The debate over high-fence hunting operations in general, and the upcoming vote to ban them in North Dakota in particular, is getting some national attention with a big write-up in the Wall Street Journal.
After hours of scouting the bone-colored badlands at Cedar Ridge Elk Ranch here, hunter David Regal took aim and fired twice from his .300 Winchester Magnum rifle. One shot killed a bull elk that weighed 700 pounds, wore a 12-point set of antlers, and cost the shooter $8,500. “I like to get the best there is,” says Mr. Regal, 72 years old, who owns an excavating business in Michigan. He drove 1,100 miles here with his brother in a motor home, towing his black Hummer behind. Cedar Ridge is one of North Dakota’s dozen or so private hunting ranches, enclosed by high fences and stocked with farm-raised elk and deer. Here, well-to-do hunters like Mr. Regal pay for a guaranteed shot at some of the most majestic prey in the West.
_On Nov. 2, North Dakota voters will decide on a ballot initiative that would do away with these ranches. What’s surprising is that the battle over Ballot Measure 2 doesn’t pit hunters against their natural adversaries, animal-rights activists, who have long opposed the ultimate blood sport. Rather, the debate is dividing hunters themselves.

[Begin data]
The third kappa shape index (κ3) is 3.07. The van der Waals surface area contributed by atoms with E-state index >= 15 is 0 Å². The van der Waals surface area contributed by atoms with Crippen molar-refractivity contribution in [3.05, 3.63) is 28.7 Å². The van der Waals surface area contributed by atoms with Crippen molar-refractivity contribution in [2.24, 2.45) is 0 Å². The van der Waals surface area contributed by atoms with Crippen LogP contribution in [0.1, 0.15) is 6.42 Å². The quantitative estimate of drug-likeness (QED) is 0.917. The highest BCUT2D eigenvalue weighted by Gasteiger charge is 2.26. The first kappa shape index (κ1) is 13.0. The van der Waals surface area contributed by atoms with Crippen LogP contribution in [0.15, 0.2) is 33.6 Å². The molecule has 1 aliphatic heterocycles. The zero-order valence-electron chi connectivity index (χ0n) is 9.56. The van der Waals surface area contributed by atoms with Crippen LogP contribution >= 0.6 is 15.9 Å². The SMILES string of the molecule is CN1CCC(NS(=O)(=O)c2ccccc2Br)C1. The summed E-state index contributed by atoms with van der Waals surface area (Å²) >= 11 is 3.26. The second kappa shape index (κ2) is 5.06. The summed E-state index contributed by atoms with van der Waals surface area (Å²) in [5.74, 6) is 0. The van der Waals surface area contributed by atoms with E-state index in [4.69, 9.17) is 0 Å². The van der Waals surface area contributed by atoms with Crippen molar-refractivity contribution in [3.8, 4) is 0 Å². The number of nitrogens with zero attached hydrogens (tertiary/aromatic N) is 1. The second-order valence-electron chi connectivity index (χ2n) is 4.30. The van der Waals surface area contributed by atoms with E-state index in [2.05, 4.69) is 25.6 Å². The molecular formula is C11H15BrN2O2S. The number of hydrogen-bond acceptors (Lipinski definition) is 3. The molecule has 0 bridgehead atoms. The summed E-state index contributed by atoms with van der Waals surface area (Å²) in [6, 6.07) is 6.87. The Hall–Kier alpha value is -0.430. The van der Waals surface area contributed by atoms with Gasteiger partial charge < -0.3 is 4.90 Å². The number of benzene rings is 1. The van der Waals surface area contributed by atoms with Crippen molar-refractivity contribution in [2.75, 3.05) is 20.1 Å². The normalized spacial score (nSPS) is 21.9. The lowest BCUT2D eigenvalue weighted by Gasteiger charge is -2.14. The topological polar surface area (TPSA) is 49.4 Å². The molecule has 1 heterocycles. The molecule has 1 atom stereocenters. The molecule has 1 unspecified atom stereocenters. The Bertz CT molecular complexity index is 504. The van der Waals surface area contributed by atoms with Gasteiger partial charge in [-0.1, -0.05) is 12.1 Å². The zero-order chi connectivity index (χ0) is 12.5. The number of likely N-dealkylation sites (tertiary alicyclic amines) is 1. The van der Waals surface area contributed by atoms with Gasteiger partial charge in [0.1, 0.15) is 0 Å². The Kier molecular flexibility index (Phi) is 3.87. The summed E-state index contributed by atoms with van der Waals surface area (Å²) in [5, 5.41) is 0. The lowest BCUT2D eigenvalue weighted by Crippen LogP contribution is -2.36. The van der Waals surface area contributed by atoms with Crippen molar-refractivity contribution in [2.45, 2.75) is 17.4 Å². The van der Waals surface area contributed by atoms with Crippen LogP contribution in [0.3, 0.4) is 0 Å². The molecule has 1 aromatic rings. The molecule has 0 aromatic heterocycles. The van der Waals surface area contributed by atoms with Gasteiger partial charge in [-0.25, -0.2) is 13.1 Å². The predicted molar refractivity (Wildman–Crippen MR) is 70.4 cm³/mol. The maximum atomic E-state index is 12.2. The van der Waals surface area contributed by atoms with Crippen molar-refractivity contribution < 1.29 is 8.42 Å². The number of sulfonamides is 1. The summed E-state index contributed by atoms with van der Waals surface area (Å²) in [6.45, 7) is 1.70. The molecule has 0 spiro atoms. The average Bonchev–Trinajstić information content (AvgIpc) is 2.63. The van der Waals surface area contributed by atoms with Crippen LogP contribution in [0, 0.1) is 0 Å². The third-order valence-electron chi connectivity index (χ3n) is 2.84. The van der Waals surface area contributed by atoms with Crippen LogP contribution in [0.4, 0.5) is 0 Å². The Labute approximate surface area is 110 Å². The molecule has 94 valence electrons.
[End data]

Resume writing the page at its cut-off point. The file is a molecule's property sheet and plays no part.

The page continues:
As private hunting ranches proliferate nationwide, hunters are grappling with what it means to participate in one of the oldest American sports. Fights like the one in North Dakota have broken out elsewhere, and national hunting groups are piling into the debate. On one side are hunters who say fencing in wildlife for profit is unethical and shifts hunting from its populist American roots. They say the reserves are creating an elitist model reminiscent of “King’s hunting” for the European gentry long ago. Leading the effort to ban the ranches in North Dakota is Roger Kaseman, a lifelong hunter who once lived off the land for two years in a remote Wyoming cabin. Private ranches are “handicapping the deer,” says the 64-year-old, looking the quintessential mountain man with his full gray beard and thick hands. “We’re selling off our hunting heritage.” Opposing the ban are hunters who contend the ranches offer a first-class hunting experience to outdoor enthusiasts while pumping money into rural economies. The measure is “an attack on hunting,” says Shawn Schafer, who’s executive director of the North American Deer Farmers Association, representing U.S. deer farmers and hunting ranches. Ban opponents also say the proposal threatens North Dakotans’ property rights because the ranches are on private land._